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Using a surgeon-modified iliac branch device to preserve the internal iliac artery during endovascular aneurysm repair: single-center experiences and early results.

Wu WW, Lin C, Liu B, Liu CW - Chin. Med. J. (2015)

Bottom Line: Technical successes were obtained in all patients.All grafts remained patent without any sign of endoleaks.There were no aneurysm ruptures, deaths, or other complications related to pelvic flow.

View Article: PubMed Central - PubMed

Affiliation: Department of Vascular Surgery, Peking Union Medical College Hospital, Chinese Academy of Medical Science, Beijing 100730, China.

ABSTRACT

Background: To evaluate the feasibility of a new surgeon-modified iliac branch device (IBD) technique to maintain pelvic perfusion in the management of common iliac artery (CIA) aneurysm during endovascular aneurysm repair (EVAR).

Methods: From January 2011 to December 2013, a new surgeon-modified IBD technique was performed in department of vascular surgery of Peking Union Medical College Hospital in five patients treated for CIA aneurysm with or without abdominal aortic aneurysm. A stent-graft limb was initially deployed in vitro, anastomosed with vascular graft, creating a modified IBD reloaded into a larger sheath, with or without a guidewire preloaded into the side branch. The reloaded IBD was then placed in the iliac artery, with a covered stent bridging internal iliac artery and the branch. Finally, a bifurcated stent-graft was deployed, and a limb device was used to connect the main body and IBD.

Results: Technical successes were obtained in all patients. The mean follow-up length was 24 months (range: 6-38 months). All grafts remained patent without any sign of endoleaks. There were no aneurysm ruptures, deaths, or other complications related to pelvic flow.

Conclusions: Using the surgeon-modified IBD to preserve pelvic flow is a feasible endovascular technique and an appealing solution for personalized treatment of CIA aneurysm during EVAR.

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Related in: MedlinePlus

Technique of device modification using an iliac stent graft limb. (a) The iliac limb was deployed in vitro; (b) An elliptical graftotomy was created in the third stent using vascular scissors; (c) A PTFE graft was anastomosed end-to-side to the modified limb; (d) The strut of the arm graft was secured helically to the iliac limb; (e) The arm graft was tailored, and sewed with a marker at each end for orientation; (f) The modified IBD was completed and (g) reloaded into a sheath. IBD: Iliac branch device; PTFE: Polytetrafluoroethylene.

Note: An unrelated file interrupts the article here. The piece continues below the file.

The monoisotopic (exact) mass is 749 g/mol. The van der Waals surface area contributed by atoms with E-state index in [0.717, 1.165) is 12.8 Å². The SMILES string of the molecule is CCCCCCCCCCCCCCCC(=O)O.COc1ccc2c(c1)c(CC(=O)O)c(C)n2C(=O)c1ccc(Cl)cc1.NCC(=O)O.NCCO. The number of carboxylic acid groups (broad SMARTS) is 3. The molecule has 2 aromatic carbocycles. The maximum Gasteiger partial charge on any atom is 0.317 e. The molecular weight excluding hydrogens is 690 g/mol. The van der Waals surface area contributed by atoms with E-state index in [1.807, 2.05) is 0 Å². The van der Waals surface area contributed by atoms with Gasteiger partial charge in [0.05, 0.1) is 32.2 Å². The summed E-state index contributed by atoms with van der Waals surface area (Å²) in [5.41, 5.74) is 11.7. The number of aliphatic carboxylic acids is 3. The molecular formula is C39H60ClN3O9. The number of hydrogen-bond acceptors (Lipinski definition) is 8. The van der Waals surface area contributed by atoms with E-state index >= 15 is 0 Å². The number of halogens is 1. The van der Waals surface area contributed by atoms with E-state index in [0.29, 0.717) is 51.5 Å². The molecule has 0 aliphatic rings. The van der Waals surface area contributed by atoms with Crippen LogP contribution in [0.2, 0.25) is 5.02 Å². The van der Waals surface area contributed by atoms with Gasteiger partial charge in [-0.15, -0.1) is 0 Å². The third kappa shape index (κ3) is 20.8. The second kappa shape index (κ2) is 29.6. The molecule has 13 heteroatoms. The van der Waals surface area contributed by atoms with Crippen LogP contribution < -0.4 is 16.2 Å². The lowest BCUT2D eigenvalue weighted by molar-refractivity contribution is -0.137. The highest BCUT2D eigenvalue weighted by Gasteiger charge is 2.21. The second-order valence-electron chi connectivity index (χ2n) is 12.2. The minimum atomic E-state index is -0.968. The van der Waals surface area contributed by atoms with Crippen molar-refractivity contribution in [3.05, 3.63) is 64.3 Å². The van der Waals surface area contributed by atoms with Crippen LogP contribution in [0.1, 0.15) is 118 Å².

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Figure 2: Technique of device modification using an iliac stent graft limb. (a) The iliac limb was deployed in vitro; (b) An elliptical graftotomy was created in the third stent using vascular scissors; (c) A PTFE graft was anastomosed end-to-side to the modified limb; (d) The strut of the arm graft was secured helically to the iliac limb; (e) The arm graft was tailored, and sewed with a marker at each end for orientation; (f) The modified IBD was completed and (g) reloaded into a sheath. IBD: Iliac branch device; PTFE: Polytetrafluoroethylene.

Mentions: The procedure was performed under general anesthesia beginning with administration of unfractionated heparin (80–100 U/kg). Prophylactic antibiotics were given 30 min before the procedure. An on-table IBD modification was prepared. A 16 mm3 × 12 mm3 × 120 mm3 MicroPort iliac stent-graft limb (MicroPort, Shanghai, China) was selected based on the landing zone diameter of right EIA. The whole limb was deployed in vitro [Figure 2a]. An elliptical graftotomy 45° oblique to the long axis was performed to the third stent at about 30 mm to its proximal end for a secure overlap of the limb extender, using vascular scissors [Figure 2b]. Then, a 7 mm expanded polytetrafluoroethylene (PTFE) vascular graft (Gore, Flagstaff, AZ, USA) was anastomosed end-to-side to the modified limb with its beveled cut end [Figure 2c]. The strut of the arm graft was secured helically to the iliac limb with several sutures [Figure 2d]. The side arm was tailored to 30 mm long, and two metal markers were sewed at both ends of the arm graft for orientation [Figure 2e]. Lastly, this modified device [Figure 2f] was reloaded into a 22-F sheath (MicroPort, Shanghai, China) with no guidewire preloaded [Figure 2g].